Summary: This clip from a 1962 episode of Candid Camera is based on a series of social psychological experiments called the Asch conformity experiments. Originally directed by Solomon Asch in the 1950s, these experiments were designed to examine how individuals conform to group dynamics. In this episode, unsuspecting subjects enter into an elevator where Candid Camera actors are all facing backwards, and we watch as a hidden camera captures the non-actor individuals slowly turning around to conform with the group. Sociologist Harold Garfinkel used a similar method to explore various dimensions of social rules and sanctions. Specifically, he used breaching experiments as a method to demonstrate the presence of social norms, arguing that we can test the existence of social norms and expectations by violating them. This clip would be useful for introducing Garfinkel's famous breaching experiments, and would pair well with assignments that require students to conduct their very own breaching experiment, such as this assignment on The Sociological Cinema.
Submitted By: Valerie Chepp
Tags: crime/law/deviance, methodology/statistics, theory, fiction, game theory, mathematical sociology, prisoner's dilemma, rational choice theory, 00 to 05 mins
Year: 2012; 2008
Length: 2:59; 4:52
Access: clip 1; clip 2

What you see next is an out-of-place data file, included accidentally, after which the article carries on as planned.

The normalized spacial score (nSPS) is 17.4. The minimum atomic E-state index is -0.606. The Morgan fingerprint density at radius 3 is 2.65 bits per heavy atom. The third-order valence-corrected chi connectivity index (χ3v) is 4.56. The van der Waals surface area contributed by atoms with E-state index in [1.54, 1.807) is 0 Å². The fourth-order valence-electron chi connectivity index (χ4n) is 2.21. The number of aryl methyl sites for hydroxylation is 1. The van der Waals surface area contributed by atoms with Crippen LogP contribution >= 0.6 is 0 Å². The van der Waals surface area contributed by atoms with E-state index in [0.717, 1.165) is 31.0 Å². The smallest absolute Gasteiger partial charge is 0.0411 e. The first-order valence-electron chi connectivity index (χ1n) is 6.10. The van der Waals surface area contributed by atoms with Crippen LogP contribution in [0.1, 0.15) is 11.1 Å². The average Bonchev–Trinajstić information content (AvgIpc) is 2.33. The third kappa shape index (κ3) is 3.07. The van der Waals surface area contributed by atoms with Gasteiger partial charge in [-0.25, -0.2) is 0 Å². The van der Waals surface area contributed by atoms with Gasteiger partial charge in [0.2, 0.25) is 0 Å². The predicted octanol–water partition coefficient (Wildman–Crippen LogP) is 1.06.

Summary: In sociology, game theory is often deployed by those working from a rational choice theoretical perspective. As such, it is primarily concerned with the rational and strategic interactions between agents and has been applied to analyzing a broad range of situations, from criminal confessions to the stockpiling of nuclear arms. One insight upon which the theory is based is that while a given course of action may appear to be most rational or beneficial from the perspective of a single actor, the action may be less beneficial when considering the possible actions taken by other actors. The first clip examines the prisoner's dilemma as the paradigmatic example of game theory. Police bring two suspects, Xavier and Yoshi, to the police station and place each in a different room. The police then present each suspect with their dilemma: a) If one confesses and turns on the other, the confessor will go free and the other will get 10 years in prison; b) if they both confess, each gets 8 years in prison; and c) if neither confess, they will each spend only a month in prison on a lesser charge. The suspects have a choice between cooperation and defection, and as the clip explains, given that neither suspect is able to coordinate with the other, each will likely turn on the other as the most rational course of action. A second illustration (i.e., clip 2) of this type of dilemma, or "game," comes from the 2008 film The Dark Knight. In this clip Batman's nemesis, the Joker, attaches explosives to two ferries. On each ferry is the detonator capable of blowing up the other ferry, and the occupants of each ferry are told the only way they can assure their survival is to be the first to press the detonator. One may deem this comic book scenario to be too far fetched, and the situation presented to the prisoners may be dismissed as an inaccurate model of law enforcement practices; however, I think game theory continues to enjoy surges in popularity precisely because it is readily applicable to such a broad range of social situations. In his 2004 novel, Forty Signs of Rain, Kim Stanley Robinson creates a character who endures a frustrating commute to work in Washington D.C. and applies game theory to make sense of his misery, "In traffic, at work, in relationships of every kind—social life was nothing but a series of prisoners' dilemmas. Compete or cooperate? Be selfish or generous?....By and large Beltway drivers were defectors."